One in five residents in Baltimore, and one in three Black residents, lives in food deserts — areas where people face systemic barriers to accessing affordable and healthy foods. It’s a problem that has long evaded effective policy solutions. But the rapidly evolving technology of e-commerce platforms offers a new way to bring food justice and security to structurally marginalized communities across the country.
The United States Department of Agriculture (USDA) has addressed food deserts through its Healthy Food Financing Initiative (HFFI) program to bring retail grocery locations to food deserts. Unfortunately, access to nutritious food is often a symptom of concentrated poverty — one that adding brick-and-mortar stores does not automatically fix.
The Supplemental Nutrition Assistance Program, or SNAP, distributes benefits to over 40 million people every month, providing funds to low-income families to purchase groceries. SNAP participation has been linked with reductions in poverty, reduced maternal mortality rates, and improved nutrition and health. But the support of SNAP alone can’t solve the problem of recipients who are still unable to access grocery stores. In urban areas, a lack of reliable public transportation is one of the main barriers to accessing healthy food. Further, adding more grocery stores has proved unsuccessful in the past as stores in these areas struggle to remain open.
The USDA has failed to capture the lived experiences of the public in its response to the problem of food deserts. An area qualifies as a food desert under the USDA when there is a poverty rate of 20 percent or greater, and at least 33 percent of the population lives more than one mile from a grocery store.
A John Hopkins study found that residents will typically not walk further than a quarter of a mile if they have to carry groceries. Furthermore, the study noted that the USDA’s analysis does not address transportation issues. In Baltimore, approximately 30 percent of residents lack access to a vehicle. Unlike the nearby cities of Washington D.C., or Philadelphia, Baltimore does not have a robust metro system. A Baltimore resident without access to a vehicle would have to pay for a ride share service, take the bus, or walk — all options that could prove burdensome when carrying bags of groceries.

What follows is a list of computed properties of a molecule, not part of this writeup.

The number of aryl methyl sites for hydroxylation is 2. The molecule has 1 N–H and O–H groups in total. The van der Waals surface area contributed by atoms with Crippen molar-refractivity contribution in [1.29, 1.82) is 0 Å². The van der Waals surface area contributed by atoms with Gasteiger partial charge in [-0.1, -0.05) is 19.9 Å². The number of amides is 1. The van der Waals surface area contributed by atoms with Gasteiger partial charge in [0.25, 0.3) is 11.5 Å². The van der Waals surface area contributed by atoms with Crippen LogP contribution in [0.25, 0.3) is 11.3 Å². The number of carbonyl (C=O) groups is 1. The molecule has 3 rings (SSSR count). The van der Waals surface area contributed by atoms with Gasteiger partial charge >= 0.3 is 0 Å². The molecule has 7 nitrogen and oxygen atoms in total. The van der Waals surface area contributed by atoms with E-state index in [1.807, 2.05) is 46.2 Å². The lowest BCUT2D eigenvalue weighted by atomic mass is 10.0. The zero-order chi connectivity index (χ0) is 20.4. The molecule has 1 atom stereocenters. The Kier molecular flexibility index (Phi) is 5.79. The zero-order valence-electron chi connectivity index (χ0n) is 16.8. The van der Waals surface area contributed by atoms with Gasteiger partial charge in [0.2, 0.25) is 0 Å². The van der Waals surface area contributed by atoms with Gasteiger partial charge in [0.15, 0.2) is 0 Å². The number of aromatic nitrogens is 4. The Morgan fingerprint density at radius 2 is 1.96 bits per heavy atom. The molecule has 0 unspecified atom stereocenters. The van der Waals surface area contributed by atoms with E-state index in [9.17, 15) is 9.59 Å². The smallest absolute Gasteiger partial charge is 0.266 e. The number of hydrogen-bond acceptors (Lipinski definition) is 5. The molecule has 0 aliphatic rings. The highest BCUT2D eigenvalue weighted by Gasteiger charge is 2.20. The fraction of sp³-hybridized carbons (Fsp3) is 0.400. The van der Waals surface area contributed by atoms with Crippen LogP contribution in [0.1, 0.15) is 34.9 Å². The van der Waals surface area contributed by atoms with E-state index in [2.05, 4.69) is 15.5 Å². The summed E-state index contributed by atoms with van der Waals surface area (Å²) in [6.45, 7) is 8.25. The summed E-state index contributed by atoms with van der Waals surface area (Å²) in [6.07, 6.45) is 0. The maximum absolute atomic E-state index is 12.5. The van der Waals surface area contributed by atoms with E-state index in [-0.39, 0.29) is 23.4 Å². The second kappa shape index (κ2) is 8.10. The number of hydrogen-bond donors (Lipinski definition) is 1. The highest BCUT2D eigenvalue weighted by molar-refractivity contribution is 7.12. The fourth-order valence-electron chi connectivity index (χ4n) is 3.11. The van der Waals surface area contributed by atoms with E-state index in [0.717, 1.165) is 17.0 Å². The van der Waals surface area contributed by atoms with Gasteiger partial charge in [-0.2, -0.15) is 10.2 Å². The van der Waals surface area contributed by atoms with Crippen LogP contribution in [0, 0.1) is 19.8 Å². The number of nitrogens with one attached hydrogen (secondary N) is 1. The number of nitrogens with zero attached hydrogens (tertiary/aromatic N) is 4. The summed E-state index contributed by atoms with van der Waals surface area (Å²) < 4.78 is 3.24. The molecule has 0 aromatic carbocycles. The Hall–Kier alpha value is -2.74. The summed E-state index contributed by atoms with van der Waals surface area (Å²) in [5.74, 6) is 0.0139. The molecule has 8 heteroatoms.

To overcome these entrenched problems, the USDA is harnessing a popular technology that will enable it to better meet the needs of program participants. This past September, Uber announced that it will partner with the USDA through its “Uber Eats” program to accept SNAP’s Electronic Benefit Transfer (EBT) payments to deliver groceries. This is encouraging to see, as the USDA’s use of outdated technology has previously hindered its ability to deliver services to the public efficiently.
For example, even though online delivery services for groceries have been available for decades, Congress only authorized a pilot program to test the use of online ordering of groceries using SNAP benefits in 2014.
The spread of COVID-19 provided a wake-up call for government programs that were late to incorporate new technologies. In 2020, six years after the pilot program was launched, the USDA’s Food and Nutrition Service (FNS) had only authorized 13 retailers in the entire country. During the pandemic, many vulnerable recipients of food assistance programs found themselves faced with a choice: social distance and be unable to access their federal benefits or go to the grocery store in person and risk exposure.
SNAP users began urging the USDA to modernize the program by allowing online grocery ordering with SNAP benefits. In response, USDA ramped up the SNAP Online Purchasing Pilot (OPP) across the United States. By 2021, FNS increased authorization of retailers to 122, a nine-fold increase in the span of a single year.
Uber stated in a press release that this new partnership will help reduce barriers to fresh food for people in food deserts, and an increased ability for SNAP recipients to use their benefits for online ordering and delivery services is a major step forward in addressing the problem. However, there’s more to be done if the USDA is looking to bring greater equity to its policies on food insecurity — for instance, expanding enrollment to reflect variations in cost of living across the country, and eliminating restrictions on eligibility based on previous convictions, citizenship, or work requirements.
Increasing equitable access to federal resources and partnering with other entities to utilize existing technologies should be the first step of several if the federal government wants to address food insecurity in Baltimore and around the country effectively.